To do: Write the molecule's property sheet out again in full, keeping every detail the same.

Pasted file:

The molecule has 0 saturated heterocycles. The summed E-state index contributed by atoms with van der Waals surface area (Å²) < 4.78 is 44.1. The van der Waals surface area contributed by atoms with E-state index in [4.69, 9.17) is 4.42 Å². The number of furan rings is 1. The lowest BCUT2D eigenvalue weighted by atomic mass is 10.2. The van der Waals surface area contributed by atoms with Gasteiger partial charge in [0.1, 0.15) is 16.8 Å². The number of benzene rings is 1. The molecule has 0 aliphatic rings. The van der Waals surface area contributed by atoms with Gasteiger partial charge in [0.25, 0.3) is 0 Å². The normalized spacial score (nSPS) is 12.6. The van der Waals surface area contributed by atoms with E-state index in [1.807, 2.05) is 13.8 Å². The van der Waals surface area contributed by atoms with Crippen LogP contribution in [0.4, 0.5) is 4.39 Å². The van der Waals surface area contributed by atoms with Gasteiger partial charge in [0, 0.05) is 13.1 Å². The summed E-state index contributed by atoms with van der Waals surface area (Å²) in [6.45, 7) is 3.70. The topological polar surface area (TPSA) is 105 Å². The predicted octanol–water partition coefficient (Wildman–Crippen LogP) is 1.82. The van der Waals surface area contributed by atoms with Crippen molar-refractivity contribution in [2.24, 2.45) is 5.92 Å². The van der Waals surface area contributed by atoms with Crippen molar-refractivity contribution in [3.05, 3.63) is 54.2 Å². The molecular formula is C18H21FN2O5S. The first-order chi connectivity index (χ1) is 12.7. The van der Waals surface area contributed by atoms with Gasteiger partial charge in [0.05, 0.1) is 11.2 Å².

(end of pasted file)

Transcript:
The molecule has 0 saturated heterocycles. The summed E-state index contributed by atoms with van der Waals surface area (Å²) < 4.78 is 44.1. The van der Waals surface area contributed by atoms with E-state index in [4.69, 9.17) is 4.42 Å². The number of furan rings is 1. The lowest BCUT2D eigenvalue weighted by atomic mass is 10.2. The van der Waals surface area contributed by atoms with Gasteiger partial charge in [0.1, 0.15) is 16.8 Å². The number of benzene rings is 1. The molecule has 0 aliphatic rings. The van der Waals surface area contributed by atoms with Gasteiger partial charge in [0.25, 0.3) is 0 Å². The normalized spacial score (nSPS) is 12.6. The van der Waals surface area contributed by atoms with E-state index in [1.807, 2.05) is 13.8 Å². The van der Waals surface area contributed by atoms with Crippen LogP contribution in [0.4, 0.5) is 4.39 Å². The van der Waals surface area contributed by atoms with Gasteiger partial charge in [0, 0.05) is 13.1 Å². The summed E-state index contributed by atoms with van der Waals surface area (Å²) in [6.45, 7) is 3.70. The topological polar surface area (TPSA) is 105 Å². The predicted octanol–water partition coefficient (Wildman–Crippen LogP) is 1.82. The van der Waals surface area contributed by atoms with Crippen molar-refractivity contribution in [2.24, 2.45) is 5.92 Å². The van der Waals surface area contributed by atoms with Crippen molar-refractivity contribution in [3.05, 3.63) is 54.2 Å². The molecular formula is C18H21FN2O5S. The first-order chi connectivity index (χ1) is 12.7. The van der Waals surface area contributed by atoms with Gasteiger partial charge in [0.05, 0.1) is 11.2 Å².